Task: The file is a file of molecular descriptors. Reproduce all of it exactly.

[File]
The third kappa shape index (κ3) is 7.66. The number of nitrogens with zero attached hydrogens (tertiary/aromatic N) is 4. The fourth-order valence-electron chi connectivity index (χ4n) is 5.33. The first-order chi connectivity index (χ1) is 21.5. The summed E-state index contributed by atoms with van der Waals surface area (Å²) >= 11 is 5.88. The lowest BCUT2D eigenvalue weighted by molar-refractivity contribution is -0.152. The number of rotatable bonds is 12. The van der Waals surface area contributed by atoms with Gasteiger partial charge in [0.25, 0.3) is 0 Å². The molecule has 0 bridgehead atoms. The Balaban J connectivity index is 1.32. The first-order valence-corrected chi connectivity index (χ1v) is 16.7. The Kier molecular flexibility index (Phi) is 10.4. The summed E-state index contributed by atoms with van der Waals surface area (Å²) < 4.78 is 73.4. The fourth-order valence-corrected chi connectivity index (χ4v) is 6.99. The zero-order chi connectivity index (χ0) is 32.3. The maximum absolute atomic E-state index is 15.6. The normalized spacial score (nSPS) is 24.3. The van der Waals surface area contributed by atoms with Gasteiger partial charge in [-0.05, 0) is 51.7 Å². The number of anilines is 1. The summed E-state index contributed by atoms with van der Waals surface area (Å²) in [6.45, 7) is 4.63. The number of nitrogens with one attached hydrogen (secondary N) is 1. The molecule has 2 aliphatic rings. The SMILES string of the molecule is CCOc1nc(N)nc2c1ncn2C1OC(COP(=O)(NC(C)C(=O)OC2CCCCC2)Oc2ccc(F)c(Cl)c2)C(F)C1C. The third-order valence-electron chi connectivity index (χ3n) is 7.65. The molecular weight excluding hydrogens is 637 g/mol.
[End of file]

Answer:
The third kappa shape index (κ3) is 7.66. The number of nitrogens with zero attached hydrogens (tertiary/aromatic N) is 4. The fourth-order valence-electron chi connectivity index (χ4n) is 5.33. The first-order chi connectivity index (χ1) is 21.5. The summed E-state index contributed by atoms with van der Waals surface area (Å²) >= 11 is 5.88. The lowest BCUT2D eigenvalue weighted by molar-refractivity contribution is -0.152. The number of rotatable bonds is 12. The van der Waals surface area contributed by atoms with Gasteiger partial charge in [0.25, 0.3) is 0 Å². The molecule has 0 bridgehead atoms. The Balaban J connectivity index is 1.32. The first-order valence-corrected chi connectivity index (χ1v) is 16.7. The Kier molecular flexibility index (Phi) is 10.4. The summed E-state index contributed by atoms with van der Waals surface area (Å²) < 4.78 is 73.4. The fourth-order valence-corrected chi connectivity index (χ4v) is 6.99. The zero-order chi connectivity index (χ0) is 32.3. The maximum absolute atomic E-state index is 15.6. The normalized spacial score (nSPS) is 24.3. The van der Waals surface area contributed by atoms with Gasteiger partial charge in [-0.05, 0) is 51.7 Å². The number of anilines is 1. The summed E-state index contributed by atoms with van der Waals surface area (Å²) in [6.45, 7) is 4.63. The number of nitrogens with one attached hydrogen (secondary N) is 1. The molecule has 2 aliphatic rings. The SMILES string of the molecule is CCOc1nc(N)nc2c1ncn2C1OC(COP(=O)(NC(C)C(=O)OC2CCCCC2)Oc2ccc(F)c(Cl)c2)C(F)C1C. The third-order valence-electron chi connectivity index (χ3n) is 7.65. The molecular weight excluding hydrogens is 637 g/mol.